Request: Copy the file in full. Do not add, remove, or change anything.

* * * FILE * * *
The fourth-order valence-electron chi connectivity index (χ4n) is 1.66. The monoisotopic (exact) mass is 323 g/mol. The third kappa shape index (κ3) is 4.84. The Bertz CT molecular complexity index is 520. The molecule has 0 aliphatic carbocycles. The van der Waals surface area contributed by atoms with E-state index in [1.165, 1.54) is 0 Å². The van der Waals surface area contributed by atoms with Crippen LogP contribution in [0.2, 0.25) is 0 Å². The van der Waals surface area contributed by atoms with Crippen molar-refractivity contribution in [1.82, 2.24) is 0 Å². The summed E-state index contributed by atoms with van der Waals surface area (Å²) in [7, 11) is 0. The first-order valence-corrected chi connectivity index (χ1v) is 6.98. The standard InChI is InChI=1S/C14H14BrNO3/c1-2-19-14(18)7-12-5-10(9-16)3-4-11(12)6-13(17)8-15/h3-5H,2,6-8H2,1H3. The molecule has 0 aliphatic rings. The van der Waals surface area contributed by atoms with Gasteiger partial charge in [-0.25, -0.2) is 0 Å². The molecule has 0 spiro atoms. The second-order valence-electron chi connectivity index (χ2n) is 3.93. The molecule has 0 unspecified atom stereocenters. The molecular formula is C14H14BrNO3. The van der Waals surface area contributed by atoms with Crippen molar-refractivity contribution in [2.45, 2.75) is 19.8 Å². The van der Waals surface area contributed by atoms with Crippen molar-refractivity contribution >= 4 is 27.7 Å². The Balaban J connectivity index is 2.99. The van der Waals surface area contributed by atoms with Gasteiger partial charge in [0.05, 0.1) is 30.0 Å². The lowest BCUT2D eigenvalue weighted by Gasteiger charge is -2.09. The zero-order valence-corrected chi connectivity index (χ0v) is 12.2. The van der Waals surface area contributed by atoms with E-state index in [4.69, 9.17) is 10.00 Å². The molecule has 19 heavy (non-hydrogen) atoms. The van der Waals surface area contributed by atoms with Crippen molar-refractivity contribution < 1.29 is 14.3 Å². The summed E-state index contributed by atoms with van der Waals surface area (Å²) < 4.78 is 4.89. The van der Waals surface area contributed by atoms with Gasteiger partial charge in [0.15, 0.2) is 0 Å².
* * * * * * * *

The fourth-order valence-electron chi connectivity index (χ4n) is 1.66. The monoisotopic (exact) mass is 323 g/mol. The third kappa shape index (κ3) is 4.84. The Bertz CT molecular complexity index is 520. The molecule has 0 aliphatic carbocycles. The van der Waals surface area contributed by atoms with E-state index in [1.165, 1.54) is 0 Å². The van der Waals surface area contributed by atoms with Crippen LogP contribution in [0.2, 0.25) is 0 Å². The van der Waals surface area contributed by atoms with Crippen molar-refractivity contribution in [1.82, 2.24) is 0 Å². The summed E-state index contributed by atoms with van der Waals surface area (Å²) in [7, 11) is 0. The first-order valence-corrected chi connectivity index (χ1v) is 6.98. The standard InChI is InChI=1S/C14H14BrNO3/c1-2-19-14(18)7-12-5-10(9-16)3-4-11(12)6-13(17)8-15/h3-5H,2,6-8H2,1H3. The molecule has 0 aliphatic rings. The van der Waals surface area contributed by atoms with Gasteiger partial charge in [-0.25, -0.2) is 0 Å². The molecule has 0 spiro atoms. The second-order valence-electron chi connectivity index (χ2n) is 3.93. The molecule has 0 unspecified atom stereocenters. The molecular formula is C14H14BrNO3. The van der Waals surface area contributed by atoms with Crippen molar-refractivity contribution in [2.45, 2.75) is 19.8 Å². The van der Waals surface area contributed by atoms with Crippen molar-refractivity contribution >= 4 is 27.7 Å². The Balaban J connectivity index is 2.99. The van der Waals surface area contributed by atoms with Gasteiger partial charge in [0.05, 0.1) is 30.0 Å². The lowest BCUT2D eigenvalue weighted by Gasteiger charge is -2.09. The zero-order valence-corrected chi connectivity index (χ0v) is 12.2. The van der Waals surface area contributed by atoms with E-state index in [4.69, 9.17) is 10.00 Å². The molecule has 19 heavy (non-hydrogen) atoms. The van der Waals surface area contributed by atoms with Crippen molar-refractivity contribution < 1.29 is 14.3 Å². The summed E-state index contributed by atoms with van der Waals surface area (Å²) < 4.78 is 4.89. The van der Waals surface area contributed by atoms with Gasteiger partial charge in [0.15, 0.2) is 0 Å².